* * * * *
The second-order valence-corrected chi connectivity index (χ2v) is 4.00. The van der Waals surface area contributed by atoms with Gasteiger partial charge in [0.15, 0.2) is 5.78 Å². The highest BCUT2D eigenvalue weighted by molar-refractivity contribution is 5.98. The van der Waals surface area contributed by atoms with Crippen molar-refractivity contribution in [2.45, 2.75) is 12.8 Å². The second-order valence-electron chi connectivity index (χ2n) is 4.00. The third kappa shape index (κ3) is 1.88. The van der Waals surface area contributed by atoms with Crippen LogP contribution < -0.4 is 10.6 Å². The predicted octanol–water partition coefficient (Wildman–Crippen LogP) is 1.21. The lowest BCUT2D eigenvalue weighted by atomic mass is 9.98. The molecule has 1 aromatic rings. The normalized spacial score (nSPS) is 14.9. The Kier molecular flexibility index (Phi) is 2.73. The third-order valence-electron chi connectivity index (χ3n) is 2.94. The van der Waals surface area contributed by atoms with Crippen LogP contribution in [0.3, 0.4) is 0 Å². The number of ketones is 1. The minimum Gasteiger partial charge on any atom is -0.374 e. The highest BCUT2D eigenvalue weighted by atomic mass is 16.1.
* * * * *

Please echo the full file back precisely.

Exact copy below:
The second-order valence-corrected chi connectivity index (χ2v) is 4.00. The van der Waals surface area contributed by atoms with Gasteiger partial charge in [0.15, 0.2) is 5.78 Å². The highest BCUT2D eigenvalue weighted by molar-refractivity contribution is 5.98. The van der Waals surface area contributed by atoms with Crippen molar-refractivity contribution in [2.45, 2.75) is 12.8 Å². The second-order valence-electron chi connectivity index (χ2n) is 4.00. The third kappa shape index (κ3) is 1.88. The van der Waals surface area contributed by atoms with Crippen LogP contribution < -0.4 is 10.6 Å². The predicted octanol–water partition coefficient (Wildman–Crippen LogP) is 1.21. The lowest BCUT2D eigenvalue weighted by atomic mass is 9.98. The molecule has 1 aromatic rings. The normalized spacial score (nSPS) is 14.9. The Kier molecular flexibility index (Phi) is 2.73. The third-order valence-electron chi connectivity index (χ3n) is 2.94. The van der Waals surface area contributed by atoms with Crippen LogP contribution in [0.3, 0.4) is 0 Å². The number of ketones is 1. The minimum Gasteiger partial charge on any atom is -0.374 e. The highest BCUT2D eigenvalue weighted by atomic mass is 16.1.